Shell begins petroleum drilling off Alaska coast
ANCHORAGE, Alaska — More than four years after Royal Dutch Shell paid $2.8 billion to the federal government for petroleum leases in the Chukchi Sea, Associated Press reports, a company vessel on Sunday morning sent a drill bit into the ocean floor, beginning preliminary work on an exploratory well 70 miles off the northwest coast of Alaska.
Drilling began at 4:30 a.m., Shell Alaska spokesman Curtis Smith, says.
Federal officials estimate Arctic waters in the Chukchi and Beaufort seas hold 26 billion barrels of recoverable oil and 130 trillion cubic feet of natural gas. Interior Secretary Ken Salazar announced Aug. 30 that Shell would be permitted to begin preparation work at the Chukchi site even though the company''s spill response barge has not been certified and is not positioned nearby.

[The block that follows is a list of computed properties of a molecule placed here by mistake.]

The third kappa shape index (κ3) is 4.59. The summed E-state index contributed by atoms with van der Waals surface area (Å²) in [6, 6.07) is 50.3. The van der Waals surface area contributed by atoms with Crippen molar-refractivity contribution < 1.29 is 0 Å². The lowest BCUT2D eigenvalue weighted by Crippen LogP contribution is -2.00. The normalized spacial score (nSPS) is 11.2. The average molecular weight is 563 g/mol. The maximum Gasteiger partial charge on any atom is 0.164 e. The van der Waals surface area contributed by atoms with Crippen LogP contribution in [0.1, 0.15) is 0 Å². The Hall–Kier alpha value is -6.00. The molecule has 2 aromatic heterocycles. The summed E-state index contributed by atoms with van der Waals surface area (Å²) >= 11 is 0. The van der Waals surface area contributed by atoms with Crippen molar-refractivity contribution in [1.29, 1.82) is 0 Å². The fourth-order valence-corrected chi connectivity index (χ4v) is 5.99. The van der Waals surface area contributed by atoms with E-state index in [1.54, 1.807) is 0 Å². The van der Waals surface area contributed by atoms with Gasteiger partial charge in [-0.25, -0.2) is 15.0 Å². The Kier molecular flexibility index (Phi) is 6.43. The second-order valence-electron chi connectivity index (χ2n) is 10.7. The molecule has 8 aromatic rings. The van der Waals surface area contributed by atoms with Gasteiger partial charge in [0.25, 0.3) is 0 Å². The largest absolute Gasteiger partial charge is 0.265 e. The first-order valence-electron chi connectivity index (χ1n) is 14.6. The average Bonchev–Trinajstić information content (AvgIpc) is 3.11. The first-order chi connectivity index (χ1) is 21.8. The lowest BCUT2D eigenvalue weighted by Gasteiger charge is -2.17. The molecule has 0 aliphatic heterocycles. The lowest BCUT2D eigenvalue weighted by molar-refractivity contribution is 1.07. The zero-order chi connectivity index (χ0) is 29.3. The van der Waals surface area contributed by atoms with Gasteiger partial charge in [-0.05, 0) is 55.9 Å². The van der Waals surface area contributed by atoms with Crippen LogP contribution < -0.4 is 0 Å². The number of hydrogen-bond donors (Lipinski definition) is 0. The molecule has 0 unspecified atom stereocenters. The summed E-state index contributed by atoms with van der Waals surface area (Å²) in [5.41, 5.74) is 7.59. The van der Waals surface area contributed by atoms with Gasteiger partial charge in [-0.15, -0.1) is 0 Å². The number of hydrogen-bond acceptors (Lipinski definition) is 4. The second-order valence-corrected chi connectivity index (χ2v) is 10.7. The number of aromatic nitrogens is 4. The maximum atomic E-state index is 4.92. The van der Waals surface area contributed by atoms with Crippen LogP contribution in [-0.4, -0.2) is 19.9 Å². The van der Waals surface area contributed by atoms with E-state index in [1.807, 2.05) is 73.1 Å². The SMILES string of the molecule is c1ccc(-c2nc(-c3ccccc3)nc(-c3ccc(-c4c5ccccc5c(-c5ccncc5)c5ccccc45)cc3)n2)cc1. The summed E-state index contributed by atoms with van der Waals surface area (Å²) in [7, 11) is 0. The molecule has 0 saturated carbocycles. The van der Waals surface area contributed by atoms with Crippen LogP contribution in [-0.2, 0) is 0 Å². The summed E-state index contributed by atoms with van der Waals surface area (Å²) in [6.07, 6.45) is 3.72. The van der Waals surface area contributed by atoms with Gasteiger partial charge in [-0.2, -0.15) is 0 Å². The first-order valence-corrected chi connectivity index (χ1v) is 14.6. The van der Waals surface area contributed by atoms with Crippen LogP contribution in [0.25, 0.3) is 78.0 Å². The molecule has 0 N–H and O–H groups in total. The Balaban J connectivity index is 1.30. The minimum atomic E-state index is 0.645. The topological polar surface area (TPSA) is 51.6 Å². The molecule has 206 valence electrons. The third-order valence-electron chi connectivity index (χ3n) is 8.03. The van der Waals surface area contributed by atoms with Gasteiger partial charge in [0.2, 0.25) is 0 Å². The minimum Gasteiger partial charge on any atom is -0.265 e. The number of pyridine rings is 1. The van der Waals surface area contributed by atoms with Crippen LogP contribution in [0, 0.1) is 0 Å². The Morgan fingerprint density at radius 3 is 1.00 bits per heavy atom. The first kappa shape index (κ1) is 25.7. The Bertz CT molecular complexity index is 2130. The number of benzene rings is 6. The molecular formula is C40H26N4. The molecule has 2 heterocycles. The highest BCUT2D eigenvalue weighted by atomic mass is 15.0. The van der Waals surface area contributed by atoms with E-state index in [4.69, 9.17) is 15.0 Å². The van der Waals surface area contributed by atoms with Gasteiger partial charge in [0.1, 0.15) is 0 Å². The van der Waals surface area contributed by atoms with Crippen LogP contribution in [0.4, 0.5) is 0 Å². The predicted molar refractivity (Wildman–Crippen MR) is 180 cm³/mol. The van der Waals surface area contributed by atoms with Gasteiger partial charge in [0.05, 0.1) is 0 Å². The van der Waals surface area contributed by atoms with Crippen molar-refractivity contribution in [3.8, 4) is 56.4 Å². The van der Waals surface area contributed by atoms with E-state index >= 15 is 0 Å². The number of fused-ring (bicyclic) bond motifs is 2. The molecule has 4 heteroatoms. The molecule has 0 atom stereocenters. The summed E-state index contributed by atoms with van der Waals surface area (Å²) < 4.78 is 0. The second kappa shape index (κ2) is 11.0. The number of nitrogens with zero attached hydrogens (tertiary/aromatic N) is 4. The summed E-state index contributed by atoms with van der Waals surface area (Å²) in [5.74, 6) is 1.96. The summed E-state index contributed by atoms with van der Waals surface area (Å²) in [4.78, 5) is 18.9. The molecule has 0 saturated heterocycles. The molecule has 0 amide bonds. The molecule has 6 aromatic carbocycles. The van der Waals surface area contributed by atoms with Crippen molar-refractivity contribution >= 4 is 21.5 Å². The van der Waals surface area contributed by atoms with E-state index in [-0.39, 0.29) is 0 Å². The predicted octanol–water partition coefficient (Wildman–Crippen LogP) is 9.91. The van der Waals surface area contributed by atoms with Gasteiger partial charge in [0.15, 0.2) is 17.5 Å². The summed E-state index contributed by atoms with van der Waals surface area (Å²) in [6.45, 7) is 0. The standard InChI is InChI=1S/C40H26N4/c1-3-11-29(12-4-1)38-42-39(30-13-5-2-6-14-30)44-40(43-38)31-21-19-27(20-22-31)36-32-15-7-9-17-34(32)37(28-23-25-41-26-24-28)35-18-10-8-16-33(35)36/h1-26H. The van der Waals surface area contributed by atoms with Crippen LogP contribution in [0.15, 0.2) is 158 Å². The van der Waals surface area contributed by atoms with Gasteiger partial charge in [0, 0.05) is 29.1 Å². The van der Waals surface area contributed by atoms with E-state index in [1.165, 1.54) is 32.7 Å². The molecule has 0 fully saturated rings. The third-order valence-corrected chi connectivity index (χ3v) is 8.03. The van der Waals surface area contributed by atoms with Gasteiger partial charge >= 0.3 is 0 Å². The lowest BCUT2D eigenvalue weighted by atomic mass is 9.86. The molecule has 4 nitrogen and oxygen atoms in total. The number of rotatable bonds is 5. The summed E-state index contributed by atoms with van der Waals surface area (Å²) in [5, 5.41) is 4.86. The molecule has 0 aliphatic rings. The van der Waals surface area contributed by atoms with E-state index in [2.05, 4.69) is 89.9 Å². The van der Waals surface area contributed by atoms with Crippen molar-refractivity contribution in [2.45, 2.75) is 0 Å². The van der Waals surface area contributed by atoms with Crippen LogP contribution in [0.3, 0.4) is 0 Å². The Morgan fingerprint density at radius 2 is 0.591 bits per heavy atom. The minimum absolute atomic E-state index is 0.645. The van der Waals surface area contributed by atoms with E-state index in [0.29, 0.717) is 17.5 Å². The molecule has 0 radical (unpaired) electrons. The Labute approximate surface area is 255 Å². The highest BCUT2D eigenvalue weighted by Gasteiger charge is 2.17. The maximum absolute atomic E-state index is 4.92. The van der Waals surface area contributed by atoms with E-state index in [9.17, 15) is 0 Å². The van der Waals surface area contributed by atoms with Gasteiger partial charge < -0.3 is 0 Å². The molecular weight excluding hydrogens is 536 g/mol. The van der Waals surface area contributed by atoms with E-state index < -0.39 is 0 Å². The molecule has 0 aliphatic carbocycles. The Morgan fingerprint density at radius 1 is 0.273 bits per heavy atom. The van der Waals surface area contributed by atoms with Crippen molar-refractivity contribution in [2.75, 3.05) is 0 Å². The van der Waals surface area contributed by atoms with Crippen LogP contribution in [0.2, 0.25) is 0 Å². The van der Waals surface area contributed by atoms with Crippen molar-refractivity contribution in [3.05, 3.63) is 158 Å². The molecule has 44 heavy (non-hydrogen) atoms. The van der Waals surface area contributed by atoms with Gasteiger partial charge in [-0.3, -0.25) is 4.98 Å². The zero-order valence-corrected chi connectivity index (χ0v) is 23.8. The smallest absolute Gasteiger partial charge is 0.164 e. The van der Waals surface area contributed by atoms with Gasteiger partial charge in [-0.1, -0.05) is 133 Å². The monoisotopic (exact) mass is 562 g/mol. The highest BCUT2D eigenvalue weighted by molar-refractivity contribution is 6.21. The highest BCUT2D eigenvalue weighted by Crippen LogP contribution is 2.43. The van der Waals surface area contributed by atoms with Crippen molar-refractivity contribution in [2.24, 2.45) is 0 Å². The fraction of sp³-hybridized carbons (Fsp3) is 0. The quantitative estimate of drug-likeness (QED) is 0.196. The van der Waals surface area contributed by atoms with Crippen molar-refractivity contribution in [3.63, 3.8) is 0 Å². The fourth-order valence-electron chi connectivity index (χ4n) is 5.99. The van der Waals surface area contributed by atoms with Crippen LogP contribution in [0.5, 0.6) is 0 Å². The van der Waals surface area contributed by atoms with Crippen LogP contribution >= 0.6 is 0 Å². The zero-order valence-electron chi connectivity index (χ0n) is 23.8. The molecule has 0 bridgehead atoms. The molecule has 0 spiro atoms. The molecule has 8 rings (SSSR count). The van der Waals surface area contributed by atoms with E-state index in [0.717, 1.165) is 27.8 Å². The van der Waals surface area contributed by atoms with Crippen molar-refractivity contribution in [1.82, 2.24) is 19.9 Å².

The company is authorized to drill narrow pilot holes 1,400 feet below the ocean floor and roughly 4,000 feet above a petroleum reservoir.
Shell has spent upward of $4.5 billion for Arctic Ocean drilling but had been thwarted from drilling by environmental lawsuit, regulatory requirements and short open-water drilling seasons. Despite the requirement to stay out of oil-bearing rock, they were elated to finally begin work.
Workers Friday completed mooring of the drill ship, the Noble Discoverer, in heavy seas with eight anchors that each weigh 15 tons and are staged on the seafloor in a circular pattern.
A 20-by-40-by-40-foot mud-line cellar will allow a blowout preventer to be positioned below the seafloor, protecting it from ice scraping the bottom.